WASHINGTON (FOX 5 DC) - Shockwaves are rippling through D.C.’s nightlife scene after the owners of seven popular spots along 14th and U streets say they’re shutting down on Oct. 31.
And now, the local music scene is ringing the alarm. They say if the D.C. Council and Congress don’t help them out, they’ll be gone for good.
They say, “No show, no income,” but the bills keep coming.
An effort called “Save our Stages” is seeking to have Congress provide funding to these businesses. With it, Audrey Fix Schaefer of I.M.P. Productions says even iconic venues like the 9:30 Club and The Anthem could stay closed for good.
“If they help us hold on until it’s safe enough to open up then we could be part of the economic recovery of our town, but if they let all of these independent music venues go? They are not going to come back! and we are an important part of the city!” Fix Schaefer said.
The shutdown is hitting small venues hard. The news that American Ice Company and six of its sister bars are closing Halloween shook the neighborhood. Owners Ian and Eric Hilton said they tried to stay afloat, but they can’t keep going like this.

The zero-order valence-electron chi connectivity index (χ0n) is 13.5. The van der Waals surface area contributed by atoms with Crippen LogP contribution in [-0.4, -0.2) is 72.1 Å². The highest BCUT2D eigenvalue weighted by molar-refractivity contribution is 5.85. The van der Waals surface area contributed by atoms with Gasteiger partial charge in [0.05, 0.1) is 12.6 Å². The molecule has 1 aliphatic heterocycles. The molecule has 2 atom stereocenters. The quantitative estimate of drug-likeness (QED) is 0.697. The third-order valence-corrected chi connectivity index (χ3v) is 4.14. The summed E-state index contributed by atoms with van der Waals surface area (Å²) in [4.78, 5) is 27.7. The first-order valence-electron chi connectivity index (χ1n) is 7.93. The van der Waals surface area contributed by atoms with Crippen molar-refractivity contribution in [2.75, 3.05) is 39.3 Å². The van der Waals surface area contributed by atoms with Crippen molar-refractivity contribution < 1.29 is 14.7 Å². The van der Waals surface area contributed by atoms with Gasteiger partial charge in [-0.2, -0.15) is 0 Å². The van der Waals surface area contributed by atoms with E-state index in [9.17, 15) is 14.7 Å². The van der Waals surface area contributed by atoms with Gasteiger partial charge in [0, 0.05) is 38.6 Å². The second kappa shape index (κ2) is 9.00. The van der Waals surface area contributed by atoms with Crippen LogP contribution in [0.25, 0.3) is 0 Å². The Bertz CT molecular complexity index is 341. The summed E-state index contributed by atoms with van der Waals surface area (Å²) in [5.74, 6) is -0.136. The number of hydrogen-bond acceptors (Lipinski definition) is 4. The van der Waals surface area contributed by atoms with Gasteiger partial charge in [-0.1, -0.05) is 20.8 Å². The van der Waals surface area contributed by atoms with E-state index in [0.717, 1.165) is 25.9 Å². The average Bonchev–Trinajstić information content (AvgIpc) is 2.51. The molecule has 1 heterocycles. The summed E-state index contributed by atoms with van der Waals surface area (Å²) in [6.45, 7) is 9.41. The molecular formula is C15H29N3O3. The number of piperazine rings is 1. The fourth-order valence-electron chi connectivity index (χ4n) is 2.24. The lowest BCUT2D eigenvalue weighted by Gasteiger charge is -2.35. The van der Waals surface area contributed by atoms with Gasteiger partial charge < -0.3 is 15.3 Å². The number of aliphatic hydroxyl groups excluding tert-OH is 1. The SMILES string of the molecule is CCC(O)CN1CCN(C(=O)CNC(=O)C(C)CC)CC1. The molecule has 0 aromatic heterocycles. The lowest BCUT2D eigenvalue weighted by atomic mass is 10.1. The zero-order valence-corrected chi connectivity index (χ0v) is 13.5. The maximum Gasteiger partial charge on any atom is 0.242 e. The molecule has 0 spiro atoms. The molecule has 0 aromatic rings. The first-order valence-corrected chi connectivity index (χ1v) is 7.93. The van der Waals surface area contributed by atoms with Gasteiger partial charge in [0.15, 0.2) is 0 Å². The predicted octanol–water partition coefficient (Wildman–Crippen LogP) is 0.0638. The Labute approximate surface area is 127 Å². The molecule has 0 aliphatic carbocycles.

Smaller D.C. music venues like Twins Jazz have also been put out of business.
Now, advocates are pleading with D.C.’s council to pass a bill to keep D.C. music venues going to the spring. But backers warn that we can expect a wave of October closings.
“What we’re trying to do is we put this legislation - ‘the Music Venue Relief Act’ - to ask the council right now to move emergency legislation to support these venues until May. Because a lot of them won’t make it and we’re going to lose a huge important part of our cultural community if we don’t have these venues,” said Chris Naoum of “Listen Local First D.C.”
When Mayor Muriel Bowser was asked about the future of the District’s music clubs last week, she said outdoor entertainment is under conversation, but she offered no timeline.